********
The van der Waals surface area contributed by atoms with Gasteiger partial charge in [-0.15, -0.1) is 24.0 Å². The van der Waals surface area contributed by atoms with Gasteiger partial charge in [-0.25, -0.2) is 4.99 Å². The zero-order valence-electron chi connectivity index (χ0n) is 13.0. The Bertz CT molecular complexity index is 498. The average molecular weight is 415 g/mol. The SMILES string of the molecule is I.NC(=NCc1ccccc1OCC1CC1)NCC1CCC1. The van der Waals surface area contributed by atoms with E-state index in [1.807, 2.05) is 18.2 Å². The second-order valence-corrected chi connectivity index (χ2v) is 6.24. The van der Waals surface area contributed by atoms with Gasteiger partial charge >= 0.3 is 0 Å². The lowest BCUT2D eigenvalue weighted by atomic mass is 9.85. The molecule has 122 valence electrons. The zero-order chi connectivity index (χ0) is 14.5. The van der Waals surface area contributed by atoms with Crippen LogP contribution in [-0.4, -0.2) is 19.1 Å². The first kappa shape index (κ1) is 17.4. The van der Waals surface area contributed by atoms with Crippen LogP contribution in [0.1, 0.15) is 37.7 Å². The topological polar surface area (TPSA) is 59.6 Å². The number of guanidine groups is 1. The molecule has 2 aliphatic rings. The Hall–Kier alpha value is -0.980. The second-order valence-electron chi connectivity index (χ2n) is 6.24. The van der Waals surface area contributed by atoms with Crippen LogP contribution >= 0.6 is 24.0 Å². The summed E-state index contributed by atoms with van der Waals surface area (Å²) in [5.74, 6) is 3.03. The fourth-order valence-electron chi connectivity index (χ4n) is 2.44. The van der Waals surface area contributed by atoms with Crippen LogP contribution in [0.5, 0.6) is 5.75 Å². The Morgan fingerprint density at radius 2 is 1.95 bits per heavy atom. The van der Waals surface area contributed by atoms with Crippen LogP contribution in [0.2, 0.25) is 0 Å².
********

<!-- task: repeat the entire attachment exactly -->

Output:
The van der Waals surface area contributed by atoms with Gasteiger partial charge in [-0.15, -0.1) is 24.0 Å². The van der Waals surface area contributed by atoms with Gasteiger partial charge in [-0.25, -0.2) is 4.99 Å². The zero-order valence-electron chi connectivity index (χ0n) is 13.0. The Bertz CT molecular complexity index is 498. The average molecular weight is 415 g/mol. The SMILES string of the molecule is I.NC(=NCc1ccccc1OCC1CC1)NCC1CCC1. The van der Waals surface area contributed by atoms with E-state index in [1.807, 2.05) is 18.2 Å². The second-order valence-corrected chi connectivity index (χ2v) is 6.24. The van der Waals surface area contributed by atoms with Gasteiger partial charge >= 0.3 is 0 Å². The lowest BCUT2D eigenvalue weighted by atomic mass is 9.85. The molecule has 122 valence electrons. The zero-order chi connectivity index (χ0) is 14.5. The van der Waals surface area contributed by atoms with Crippen LogP contribution in [-0.4, -0.2) is 19.1 Å². The first kappa shape index (κ1) is 17.4. The van der Waals surface area contributed by atoms with Crippen LogP contribution in [0.1, 0.15) is 37.7 Å². The topological polar surface area (TPSA) is 59.6 Å². The number of guanidine groups is 1. The molecule has 2 aliphatic rings. The Hall–Kier alpha value is -0.980. The second-order valence-electron chi connectivity index (χ2n) is 6.24. The van der Waals surface area contributed by atoms with Crippen LogP contribution >= 0.6 is 24.0 Å². The summed E-state index contributed by atoms with van der Waals surface area (Å²) in [5.74, 6) is 3.03. The fourth-order valence-electron chi connectivity index (χ4n) is 2.44. The van der Waals surface area contributed by atoms with Crippen LogP contribution in [0.5, 0.6) is 5.75 Å². The Morgan fingerprint density at radius 2 is 1.95 bits per heavy atom. The van der Waals surface area contributed by atoms with Crippen LogP contribution in [0.2, 0.25) is 0 Å².